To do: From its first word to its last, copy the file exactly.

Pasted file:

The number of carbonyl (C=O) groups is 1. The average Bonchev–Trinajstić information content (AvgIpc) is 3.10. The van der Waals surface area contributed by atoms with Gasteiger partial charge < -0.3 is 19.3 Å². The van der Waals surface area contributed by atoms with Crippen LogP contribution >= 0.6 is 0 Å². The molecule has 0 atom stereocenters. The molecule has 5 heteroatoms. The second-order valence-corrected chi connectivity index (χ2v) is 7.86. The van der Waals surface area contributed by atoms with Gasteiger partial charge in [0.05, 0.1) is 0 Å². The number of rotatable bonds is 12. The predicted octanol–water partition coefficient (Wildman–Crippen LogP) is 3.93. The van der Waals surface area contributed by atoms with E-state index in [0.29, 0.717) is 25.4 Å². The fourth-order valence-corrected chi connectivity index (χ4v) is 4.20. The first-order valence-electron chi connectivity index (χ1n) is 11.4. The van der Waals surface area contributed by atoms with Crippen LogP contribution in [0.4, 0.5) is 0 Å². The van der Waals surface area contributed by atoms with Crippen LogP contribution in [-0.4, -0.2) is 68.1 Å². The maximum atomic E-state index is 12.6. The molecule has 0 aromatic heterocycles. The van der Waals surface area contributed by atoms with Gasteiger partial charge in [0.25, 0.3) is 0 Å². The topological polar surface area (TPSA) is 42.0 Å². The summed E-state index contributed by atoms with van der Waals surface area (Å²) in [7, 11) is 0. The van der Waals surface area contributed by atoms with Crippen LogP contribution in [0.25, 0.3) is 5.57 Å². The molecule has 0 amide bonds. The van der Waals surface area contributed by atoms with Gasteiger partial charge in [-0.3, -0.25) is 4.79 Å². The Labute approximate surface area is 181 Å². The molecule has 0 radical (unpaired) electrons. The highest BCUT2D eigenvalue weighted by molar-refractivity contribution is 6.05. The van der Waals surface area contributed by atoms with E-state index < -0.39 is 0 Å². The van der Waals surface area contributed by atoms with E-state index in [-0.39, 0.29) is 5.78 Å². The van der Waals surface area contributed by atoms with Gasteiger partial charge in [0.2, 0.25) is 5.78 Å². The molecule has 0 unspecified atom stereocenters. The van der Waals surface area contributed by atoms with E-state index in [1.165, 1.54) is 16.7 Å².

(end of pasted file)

The number of carbonyl (C=O) groups is 1. The average Bonchev–Trinajstić information content (AvgIpc) is 3.10. The van der Waals surface area contributed by atoms with Gasteiger partial charge < -0.3 is 19.3 Å². The van der Waals surface area contributed by atoms with Crippen LogP contribution >= 0.6 is 0 Å². The molecule has 0 atom stereocenters. The molecule has 5 heteroatoms. The second-order valence-corrected chi connectivity index (χ2v) is 7.86. The van der Waals surface area contributed by atoms with Gasteiger partial charge in [0.05, 0.1) is 0 Å². The number of rotatable bonds is 12. The predicted octanol–water partition coefficient (Wildman–Crippen LogP) is 3.93. The van der Waals surface area contributed by atoms with E-state index in [0.29, 0.717) is 25.4 Å². The fourth-order valence-corrected chi connectivity index (χ4v) is 4.20. The first-order valence-electron chi connectivity index (χ1n) is 11.4. The van der Waals surface area contributed by atoms with Crippen LogP contribution in [0.4, 0.5) is 0 Å². The van der Waals surface area contributed by atoms with Crippen LogP contribution in [-0.4, -0.2) is 68.1 Å². The maximum atomic E-state index is 12.6. The molecule has 0 aromatic heterocycles. The van der Waals surface area contributed by atoms with Gasteiger partial charge in [0.25, 0.3) is 0 Å². The topological polar surface area (TPSA) is 42.0 Å². The summed E-state index contributed by atoms with van der Waals surface area (Å²) in [7, 11) is 0. The van der Waals surface area contributed by atoms with Crippen LogP contribution in [0.25, 0.3) is 5.57 Å². The molecule has 0 amide bonds. The van der Waals surface area contributed by atoms with Gasteiger partial charge in [-0.3, -0.25) is 4.79 Å². The Labute approximate surface area is 181 Å². The molecule has 0 radical (unpaired) electrons. The highest BCUT2D eigenvalue weighted by molar-refractivity contribution is 6.05. The van der Waals surface area contributed by atoms with E-state index < -0.39 is 0 Å². The van der Waals surface area contributed by atoms with E-state index in [-0.39, 0.29) is 5.78 Å². The van der Waals surface area contributed by atoms with Gasteiger partial charge in [0.2, 0.25) is 5.78 Å². The molecule has 0 unspecified atom stereocenters. The van der Waals surface area contributed by atoms with E-state index in [1.165, 1.54) is 16.7 Å².